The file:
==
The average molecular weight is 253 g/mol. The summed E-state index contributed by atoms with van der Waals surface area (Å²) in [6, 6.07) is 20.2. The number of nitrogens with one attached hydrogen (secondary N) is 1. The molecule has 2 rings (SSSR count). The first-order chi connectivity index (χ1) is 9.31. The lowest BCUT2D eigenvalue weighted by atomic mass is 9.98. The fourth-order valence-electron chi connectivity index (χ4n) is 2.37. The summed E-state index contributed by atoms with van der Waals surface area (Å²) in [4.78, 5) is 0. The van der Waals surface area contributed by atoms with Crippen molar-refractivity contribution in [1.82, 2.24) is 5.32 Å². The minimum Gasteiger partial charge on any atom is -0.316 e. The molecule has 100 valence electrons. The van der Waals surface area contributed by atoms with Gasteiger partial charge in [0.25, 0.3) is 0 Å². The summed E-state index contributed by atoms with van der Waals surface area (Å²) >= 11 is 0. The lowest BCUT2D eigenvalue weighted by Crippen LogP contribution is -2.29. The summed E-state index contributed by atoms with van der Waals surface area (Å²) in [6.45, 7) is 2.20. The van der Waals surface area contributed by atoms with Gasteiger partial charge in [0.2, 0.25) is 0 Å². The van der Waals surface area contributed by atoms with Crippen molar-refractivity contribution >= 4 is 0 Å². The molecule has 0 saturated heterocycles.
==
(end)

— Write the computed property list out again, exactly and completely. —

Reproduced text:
The average molecular weight is 253 g/mol. The summed E-state index contributed by atoms with van der Waals surface area (Å²) in [6, 6.07) is 20.2. The number of nitrogens with one attached hydrogen (secondary N) is 1. The molecule has 2 rings (SSSR count). The first-order chi connectivity index (χ1) is 9.31. The lowest BCUT2D eigenvalue weighted by atomic mass is 9.98. The fourth-order valence-electron chi connectivity index (χ4n) is 2.37. The summed E-state index contributed by atoms with van der Waals surface area (Å²) in [4.78, 5) is 0. The van der Waals surface area contributed by atoms with Crippen molar-refractivity contribution in [1.82, 2.24) is 5.32 Å². The minimum Gasteiger partial charge on any atom is -0.316 e. The molecule has 100 valence electrons. The van der Waals surface area contributed by atoms with Gasteiger partial charge in [0.25, 0.3) is 0 Å². The summed E-state index contributed by atoms with van der Waals surface area (Å²) >= 11 is 0. The lowest BCUT2D eigenvalue weighted by Crippen LogP contribution is -2.29. The summed E-state index contributed by atoms with van der Waals surface area (Å²) in [6.45, 7) is 2.20. The van der Waals surface area contributed by atoms with Gasteiger partial charge in [0.2, 0.25) is 0 Å². The van der Waals surface area contributed by atoms with Crippen molar-refractivity contribution >= 4 is 0 Å². The molecule has 0 saturated heterocycles.